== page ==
- In his November 7, 1999, The New York Times column (“George W.’s Makeup Exam”), Thomas L. Friedman lists “the 10 questions George W. should be asked” (referring to then-presidential candidate George W. Bush), and there is not a single question among these that relates to any environmental issue.
- Newsday columnist James P. Pinkerton, in a January 7, 2003 column (“Democrats Circling, Waiting for Bush to Err,” p. 27), says “the president must juggle four big balls for the next 22 months.” What are these balls?: Iraq, North Korea, the economy, and homeland security. Environmental concerns are once again wholly lacking.
- Scrutinizing a list of 27 items, under the heading “Congressional Record: What the 107th Congress did and didn’t do during its two-year run” (The Associated Press, Newsday 21 Nov. 2002: 49), one could observe that there isn’t any item related in any way to any environmental issue. Indeed, one item mentioned is something that clearly will exacerbate pollution and global warming: “An energy policy encouraging more production.”
- A diagram in Newsday, titled “Pataki’s Proposals / Highlights of the proposals in Gov. George Pataki’s 1998 State of the State address” (The Associated Press, Jan. 8, 1998, p. 5), is a good illustration of something I see frequently. Even when “Environment” is included as one of the topics mentioned (in a diagram, article, newspaper, magazine, newsletter or mailing), often it in no way represents anything close to an actual environmental issue or concern (environmentalism). In this example, for instance, while there are six subheadings (health care, education, crime, taxes, jobs, environment) on this page, what’s listed under “Environment” is (a) “Renovate visitor facilities in Niagra Falls,” and (b) “Renovate sports facilities in Lake Placid.”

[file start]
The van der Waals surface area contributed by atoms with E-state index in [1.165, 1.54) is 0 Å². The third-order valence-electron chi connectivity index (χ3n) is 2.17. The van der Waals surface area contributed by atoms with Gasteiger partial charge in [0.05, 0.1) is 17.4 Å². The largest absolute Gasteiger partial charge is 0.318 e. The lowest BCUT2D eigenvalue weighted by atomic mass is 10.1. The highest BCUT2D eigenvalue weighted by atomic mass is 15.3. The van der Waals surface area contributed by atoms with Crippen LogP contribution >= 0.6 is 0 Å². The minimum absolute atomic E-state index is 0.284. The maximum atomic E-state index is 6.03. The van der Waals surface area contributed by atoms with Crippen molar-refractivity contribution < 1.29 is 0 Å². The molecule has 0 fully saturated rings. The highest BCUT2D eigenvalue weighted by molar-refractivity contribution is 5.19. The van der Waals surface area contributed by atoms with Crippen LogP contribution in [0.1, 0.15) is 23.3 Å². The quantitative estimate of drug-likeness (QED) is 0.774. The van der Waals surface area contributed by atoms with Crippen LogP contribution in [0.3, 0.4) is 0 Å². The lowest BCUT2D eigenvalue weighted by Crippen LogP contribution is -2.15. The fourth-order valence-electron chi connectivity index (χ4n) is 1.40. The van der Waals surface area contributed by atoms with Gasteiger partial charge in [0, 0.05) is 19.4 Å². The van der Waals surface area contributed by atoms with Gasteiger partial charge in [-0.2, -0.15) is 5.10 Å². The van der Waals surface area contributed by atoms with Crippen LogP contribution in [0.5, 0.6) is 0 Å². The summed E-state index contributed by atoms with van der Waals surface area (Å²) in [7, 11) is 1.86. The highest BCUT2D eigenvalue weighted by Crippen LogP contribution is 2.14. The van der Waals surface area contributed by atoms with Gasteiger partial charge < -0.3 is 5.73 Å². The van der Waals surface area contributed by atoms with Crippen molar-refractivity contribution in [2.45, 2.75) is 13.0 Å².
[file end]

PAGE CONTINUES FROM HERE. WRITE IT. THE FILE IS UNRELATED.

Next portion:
- In a piece devoted to remembering the late New York Senator, Daniel Patrick Moynihan, Newsday (“Moynihan – Irreplaceable Scholar, Senator,” March 28, 2003, p. 35) columnist and editor, James Klurfeld, writes “Maybe I’m too cynical, but after three decades of reporting on political figures, I don’t believe any belong on a pedestal.” Then he continues: “Daniel Patrick Moynihan was the exception.” But once again, nowhere do I see anything pertaining to environmentalism – those considerations are always conspicuously absent (never on our radar screen). And that is the problem. We need to be thinking in those terms. We need columnists to be thinking in those terms. And we need politicians who think in those terms. Otherwise, nothing will change.
- A Newsday editorial (“Party Favors” Dec. 8, 2002: A29-30) explains how money from legislative slush funds known as ‘member items,’ can be dispersed to any group a member of the New York State Assembly or Senate chooses. Examples of recipients of this cash – $85 million in total (for this particular year) – include the Association for the Help of Retarded Children, United Cerebral Palsy, the Long Island Philharmonic, the Queens Arts Council. In short, all the recipient groups listed in this editorial article, are people-related causes, and none of them are related to environmentalism in any way.